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Albuquerque Innsights

Former New Mexico innkeeper knows secrets and tells anyone who will listen.

Albuquerque Open Space Secret

When we Burqueños, (people of Albuquerque), go to the polls for a city election we always face many bond issues to tax and appropriate money to various things outside the city budget. More often than not there is a bond to purchase more land for city open space on the ballot. It almost always gets passed even though many people in Albuquerque don’t always know what it means. “Open Space” – that just sounds good. It’s land that cannot get developed, and with the big push for urban infill, this is more important now than ever.

One of the best kept secrets in Albuquerque is this Open Space. No one is trying to keep it a secret, it just isn’t advertised that much. Some people utilize Albuquerque Open Space without knowing that’s what it is, and visitors to Albuquerque rarely find it on their own. That’s why I am posting about it today.

There are many venues to choose from, and they are comprised of 28,000 acres within and outside the city limits. Some are raw and perfect for naturalists and others are set aside for wildlife only. Some are archaeological sites offering a glimpse into the region’s cultural and natural history. Others are designed for special uses, as is the city shooting range.  All are managed to conserve our natural resources for years to come, provide recreation for humans and offer refuge for wildlife. There is so much offered in these spaces that you would have trouble finding them all in one day, and they should not all be covered in one blog, so I am going to mix it up –  a few in each post.

In the Valley – east side of the River
4,300 acres along the Rio Grande from north of the city in Alameda, all the way down to the Isleta Pueblo south of town is designated as The Rio Grande Valley State Park. This park is the way our state made our much loved river through the city off limits to any kind of development. It encompasses the banks of both east and west sides of the river and has a 16 mile multi-use improved trail, the Paseo del Bosque, for bikes, blades, walking and jogging.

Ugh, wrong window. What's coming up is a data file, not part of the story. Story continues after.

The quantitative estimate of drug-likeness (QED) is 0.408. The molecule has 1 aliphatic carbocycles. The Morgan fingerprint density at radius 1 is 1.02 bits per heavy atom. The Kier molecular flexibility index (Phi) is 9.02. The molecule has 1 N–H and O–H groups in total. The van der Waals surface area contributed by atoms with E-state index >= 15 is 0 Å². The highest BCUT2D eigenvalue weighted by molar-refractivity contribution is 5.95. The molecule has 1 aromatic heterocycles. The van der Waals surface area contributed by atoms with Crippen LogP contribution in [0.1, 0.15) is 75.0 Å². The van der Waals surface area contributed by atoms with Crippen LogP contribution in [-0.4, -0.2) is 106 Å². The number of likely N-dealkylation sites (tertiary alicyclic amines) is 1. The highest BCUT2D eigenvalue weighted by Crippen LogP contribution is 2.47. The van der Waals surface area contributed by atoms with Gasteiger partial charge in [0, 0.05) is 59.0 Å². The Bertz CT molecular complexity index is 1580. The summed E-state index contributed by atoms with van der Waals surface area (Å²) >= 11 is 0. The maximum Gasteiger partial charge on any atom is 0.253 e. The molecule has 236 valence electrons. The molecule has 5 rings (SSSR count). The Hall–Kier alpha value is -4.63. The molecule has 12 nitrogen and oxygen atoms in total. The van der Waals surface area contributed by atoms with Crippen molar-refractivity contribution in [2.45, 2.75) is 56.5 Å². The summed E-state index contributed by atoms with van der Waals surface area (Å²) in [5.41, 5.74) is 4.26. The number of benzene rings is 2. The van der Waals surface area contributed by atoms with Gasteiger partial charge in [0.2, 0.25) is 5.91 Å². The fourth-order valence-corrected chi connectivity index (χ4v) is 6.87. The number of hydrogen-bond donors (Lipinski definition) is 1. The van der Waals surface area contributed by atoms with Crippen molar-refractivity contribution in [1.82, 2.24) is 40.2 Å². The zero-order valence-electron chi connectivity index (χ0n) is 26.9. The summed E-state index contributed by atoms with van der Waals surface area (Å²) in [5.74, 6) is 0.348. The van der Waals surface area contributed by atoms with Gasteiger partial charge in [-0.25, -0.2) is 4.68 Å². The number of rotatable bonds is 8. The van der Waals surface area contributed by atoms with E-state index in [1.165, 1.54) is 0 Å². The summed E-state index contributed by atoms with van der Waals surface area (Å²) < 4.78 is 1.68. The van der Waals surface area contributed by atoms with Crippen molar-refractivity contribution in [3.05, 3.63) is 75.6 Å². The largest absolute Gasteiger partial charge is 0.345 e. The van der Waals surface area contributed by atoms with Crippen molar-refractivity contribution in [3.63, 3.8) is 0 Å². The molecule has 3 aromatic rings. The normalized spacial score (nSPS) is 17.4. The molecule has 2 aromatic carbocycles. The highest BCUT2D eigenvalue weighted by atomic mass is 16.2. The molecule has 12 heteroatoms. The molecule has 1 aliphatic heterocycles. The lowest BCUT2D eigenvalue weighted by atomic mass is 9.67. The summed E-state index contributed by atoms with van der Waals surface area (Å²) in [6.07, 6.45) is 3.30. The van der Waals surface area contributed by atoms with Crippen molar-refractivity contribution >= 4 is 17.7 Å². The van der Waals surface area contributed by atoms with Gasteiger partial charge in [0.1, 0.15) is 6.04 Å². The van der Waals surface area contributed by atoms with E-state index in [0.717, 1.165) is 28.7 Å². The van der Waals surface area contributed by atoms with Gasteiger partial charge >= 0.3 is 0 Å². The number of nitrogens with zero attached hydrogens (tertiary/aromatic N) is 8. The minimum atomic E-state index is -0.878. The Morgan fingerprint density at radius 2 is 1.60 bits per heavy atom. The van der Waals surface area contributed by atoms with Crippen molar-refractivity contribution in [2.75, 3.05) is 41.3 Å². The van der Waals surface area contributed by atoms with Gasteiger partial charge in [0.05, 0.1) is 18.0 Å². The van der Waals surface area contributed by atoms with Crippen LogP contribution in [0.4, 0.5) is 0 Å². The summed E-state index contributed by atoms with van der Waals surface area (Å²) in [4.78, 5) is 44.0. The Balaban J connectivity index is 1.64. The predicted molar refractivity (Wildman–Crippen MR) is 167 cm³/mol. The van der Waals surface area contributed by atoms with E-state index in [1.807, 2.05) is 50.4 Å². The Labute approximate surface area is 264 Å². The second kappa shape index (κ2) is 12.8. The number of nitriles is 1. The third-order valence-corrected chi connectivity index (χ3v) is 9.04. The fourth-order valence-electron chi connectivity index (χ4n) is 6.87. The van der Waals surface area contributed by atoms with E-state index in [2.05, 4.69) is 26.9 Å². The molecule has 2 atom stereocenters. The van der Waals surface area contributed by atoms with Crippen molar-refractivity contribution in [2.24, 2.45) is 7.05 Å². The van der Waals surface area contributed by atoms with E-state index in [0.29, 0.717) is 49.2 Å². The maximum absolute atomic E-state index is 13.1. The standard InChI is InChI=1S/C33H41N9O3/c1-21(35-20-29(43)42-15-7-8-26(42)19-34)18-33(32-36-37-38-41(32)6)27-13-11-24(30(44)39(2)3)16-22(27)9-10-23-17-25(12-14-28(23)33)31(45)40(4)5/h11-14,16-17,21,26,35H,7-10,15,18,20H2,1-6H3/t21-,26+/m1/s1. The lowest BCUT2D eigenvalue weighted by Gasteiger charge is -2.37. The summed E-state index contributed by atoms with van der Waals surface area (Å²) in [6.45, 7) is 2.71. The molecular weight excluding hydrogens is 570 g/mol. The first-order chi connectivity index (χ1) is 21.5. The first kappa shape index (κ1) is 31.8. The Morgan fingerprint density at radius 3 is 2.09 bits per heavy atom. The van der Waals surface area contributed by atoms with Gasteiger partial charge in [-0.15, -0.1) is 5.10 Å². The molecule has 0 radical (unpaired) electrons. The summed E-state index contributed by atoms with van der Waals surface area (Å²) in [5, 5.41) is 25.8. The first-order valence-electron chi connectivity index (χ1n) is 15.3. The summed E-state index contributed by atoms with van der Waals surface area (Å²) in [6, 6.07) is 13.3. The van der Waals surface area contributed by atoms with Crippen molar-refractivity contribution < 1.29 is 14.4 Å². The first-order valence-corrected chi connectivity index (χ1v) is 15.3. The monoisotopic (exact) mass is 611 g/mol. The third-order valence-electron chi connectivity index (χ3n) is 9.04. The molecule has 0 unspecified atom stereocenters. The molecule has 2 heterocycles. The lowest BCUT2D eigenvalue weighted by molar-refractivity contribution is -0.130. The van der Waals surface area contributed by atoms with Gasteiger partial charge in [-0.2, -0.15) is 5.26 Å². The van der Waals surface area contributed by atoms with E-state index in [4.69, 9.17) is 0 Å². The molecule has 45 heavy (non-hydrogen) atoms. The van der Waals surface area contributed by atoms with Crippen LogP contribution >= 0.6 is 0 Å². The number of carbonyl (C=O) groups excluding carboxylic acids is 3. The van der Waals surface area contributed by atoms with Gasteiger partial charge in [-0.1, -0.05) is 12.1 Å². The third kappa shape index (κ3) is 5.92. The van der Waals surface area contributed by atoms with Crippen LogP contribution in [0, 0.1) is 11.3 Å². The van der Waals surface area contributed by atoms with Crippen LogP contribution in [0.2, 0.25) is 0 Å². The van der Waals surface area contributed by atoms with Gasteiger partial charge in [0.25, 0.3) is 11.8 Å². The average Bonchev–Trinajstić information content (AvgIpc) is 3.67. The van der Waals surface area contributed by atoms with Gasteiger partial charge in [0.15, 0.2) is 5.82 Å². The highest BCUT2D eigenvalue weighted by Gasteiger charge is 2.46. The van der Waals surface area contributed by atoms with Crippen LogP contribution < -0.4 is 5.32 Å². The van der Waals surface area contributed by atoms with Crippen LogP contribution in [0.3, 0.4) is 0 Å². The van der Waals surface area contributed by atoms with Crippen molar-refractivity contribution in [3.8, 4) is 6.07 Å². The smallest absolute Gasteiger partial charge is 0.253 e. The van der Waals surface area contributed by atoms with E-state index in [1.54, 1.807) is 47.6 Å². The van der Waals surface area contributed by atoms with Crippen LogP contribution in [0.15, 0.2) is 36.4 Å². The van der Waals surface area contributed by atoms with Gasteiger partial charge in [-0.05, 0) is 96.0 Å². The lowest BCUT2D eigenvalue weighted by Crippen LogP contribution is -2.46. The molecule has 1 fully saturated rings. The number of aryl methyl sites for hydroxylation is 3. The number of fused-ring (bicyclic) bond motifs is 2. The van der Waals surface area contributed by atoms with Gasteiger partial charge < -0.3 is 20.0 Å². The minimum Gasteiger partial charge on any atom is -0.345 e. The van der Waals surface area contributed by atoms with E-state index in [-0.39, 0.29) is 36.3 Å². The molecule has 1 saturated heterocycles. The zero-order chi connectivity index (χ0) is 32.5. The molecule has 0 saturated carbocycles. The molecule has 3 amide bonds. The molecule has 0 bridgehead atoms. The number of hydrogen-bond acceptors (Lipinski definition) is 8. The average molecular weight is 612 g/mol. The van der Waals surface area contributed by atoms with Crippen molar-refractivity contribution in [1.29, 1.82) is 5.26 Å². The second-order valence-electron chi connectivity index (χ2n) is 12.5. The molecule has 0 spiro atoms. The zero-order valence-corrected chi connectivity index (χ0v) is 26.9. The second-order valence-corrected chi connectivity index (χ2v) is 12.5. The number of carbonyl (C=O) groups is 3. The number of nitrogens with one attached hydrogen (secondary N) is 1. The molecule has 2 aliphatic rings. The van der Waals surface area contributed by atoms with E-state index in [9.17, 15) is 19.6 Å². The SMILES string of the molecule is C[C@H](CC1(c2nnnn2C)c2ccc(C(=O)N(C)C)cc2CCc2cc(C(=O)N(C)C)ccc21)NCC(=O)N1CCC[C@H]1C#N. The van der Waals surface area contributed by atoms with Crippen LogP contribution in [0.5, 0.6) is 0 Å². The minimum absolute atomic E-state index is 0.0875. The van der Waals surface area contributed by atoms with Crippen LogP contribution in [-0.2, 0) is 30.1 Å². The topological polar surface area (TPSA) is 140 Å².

Within this park is a place very close to my home and my heart, The Rio Grande Nature Center, a preserve and educational venue with trails through the riparian habitat that is Albuquerque’s Bosque. It has an education room, education gardens, and an indoor observation room overlooking a pond full of waterfowl. I used to be very involved with the Friends of the Rio Grande Nature Center group for years before opening our B&B. I worked the gardens, served on the board and recruited new members. The group is responsible for educating thousands of kids in Albuquerque on ecology and the preservation of rivers and woodlands with their ongoing programs.

Standing in the Rio Grande Nature Center within view of the Sandia Mountains you feel isolated and serene, surrounded by the urban bustle of the city, yet so far away. Wildlife abounds and the bird watching is prime in this area. This is only one element of the whole Rio Grande Valley State Park, as it also holds Alameda Open Space on the north end, Rio Bravo Fishing Pier and Nature Trail on the south side, and various parking for trail heads and picnic areas in between. (See the Albuquerque Open Space Google map I have prepared for locations, and visit this website for more info.)
Also in the North Valley is Candelaria Farms, 97 acres that rest adjacent to the Nature Center. The city contracts someone to grow crops there with the stipulation that some of the crops are for wildlife and go unharvested – a plus for the wildlife and a plus for bird watchers! There are blinds overlooking these feeding areas as well as a man-made wetland at the Nature Center parking lot on the north east end, where you may enjoy watching the flocks of Sandhill Cranes and Canada Geese among the other avian species that come here to eat, drink and rest.